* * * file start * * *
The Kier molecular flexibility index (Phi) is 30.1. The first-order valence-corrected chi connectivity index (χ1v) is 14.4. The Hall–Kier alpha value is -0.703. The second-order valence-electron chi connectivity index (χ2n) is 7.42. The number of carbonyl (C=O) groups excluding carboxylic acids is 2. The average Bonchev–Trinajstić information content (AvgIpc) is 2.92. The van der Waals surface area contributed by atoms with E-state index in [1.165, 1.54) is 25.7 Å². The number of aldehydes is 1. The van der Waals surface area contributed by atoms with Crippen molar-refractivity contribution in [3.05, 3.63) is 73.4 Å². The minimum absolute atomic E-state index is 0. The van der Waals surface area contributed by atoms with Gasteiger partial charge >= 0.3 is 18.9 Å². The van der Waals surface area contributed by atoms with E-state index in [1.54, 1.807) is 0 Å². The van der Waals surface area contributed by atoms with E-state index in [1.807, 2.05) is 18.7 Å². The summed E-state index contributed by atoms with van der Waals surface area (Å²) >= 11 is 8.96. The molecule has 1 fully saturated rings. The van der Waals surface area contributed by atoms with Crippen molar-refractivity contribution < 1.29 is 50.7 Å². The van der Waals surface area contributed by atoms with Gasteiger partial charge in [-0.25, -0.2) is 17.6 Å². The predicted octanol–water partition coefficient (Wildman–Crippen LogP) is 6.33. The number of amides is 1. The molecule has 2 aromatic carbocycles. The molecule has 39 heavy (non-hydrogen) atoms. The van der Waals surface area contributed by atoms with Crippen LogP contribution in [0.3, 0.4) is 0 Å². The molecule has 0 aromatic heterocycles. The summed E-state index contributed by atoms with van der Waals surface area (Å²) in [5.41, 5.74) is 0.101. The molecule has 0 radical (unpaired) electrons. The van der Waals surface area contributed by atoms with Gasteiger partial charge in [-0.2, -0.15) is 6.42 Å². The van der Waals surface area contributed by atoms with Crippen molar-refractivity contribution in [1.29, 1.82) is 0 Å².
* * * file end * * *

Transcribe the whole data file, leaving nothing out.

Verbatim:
The Kier molecular flexibility index (Phi) is 30.1. The first-order valence-corrected chi connectivity index (χ1v) is 14.4. The Hall–Kier alpha value is -0.703. The second-order valence-electron chi connectivity index (χ2n) is 7.42. The number of carbonyl (C=O) groups excluding carboxylic acids is 2. The average Bonchev–Trinajstić information content (AvgIpc) is 2.92. The van der Waals surface area contributed by atoms with E-state index in [1.165, 1.54) is 25.7 Å². The number of aldehydes is 1. The van der Waals surface area contributed by atoms with Crippen molar-refractivity contribution in [3.05, 3.63) is 73.4 Å². The minimum absolute atomic E-state index is 0. The van der Waals surface area contributed by atoms with Gasteiger partial charge >= 0.3 is 18.9 Å². The van der Waals surface area contributed by atoms with E-state index in [1.54, 1.807) is 0 Å². The van der Waals surface area contributed by atoms with E-state index in [1.807, 2.05) is 18.7 Å². The summed E-state index contributed by atoms with van der Waals surface area (Å²) >= 11 is 8.96. The molecule has 1 fully saturated rings. The van der Waals surface area contributed by atoms with Crippen molar-refractivity contribution < 1.29 is 50.7 Å². The van der Waals surface area contributed by atoms with Gasteiger partial charge in [-0.25, -0.2) is 17.6 Å². The predicted octanol–water partition coefficient (Wildman–Crippen LogP) is 6.33. The number of amides is 1. The molecule has 2 aromatic carbocycles. The molecule has 39 heavy (non-hydrogen) atoms. The van der Waals surface area contributed by atoms with Crippen LogP contribution in [0.3, 0.4) is 0 Å². The molecule has 0 aromatic heterocycles. The summed E-state index contributed by atoms with van der Waals surface area (Å²) in [5.41, 5.74) is 0.101. The molecule has 0 radical (unpaired) electrons. The van der Waals surface area contributed by atoms with Gasteiger partial charge in [-0.2, -0.15) is 6.42 Å². The van der Waals surface area contributed by atoms with Crippen molar-refractivity contribution in [1.29, 1.82) is 0 Å².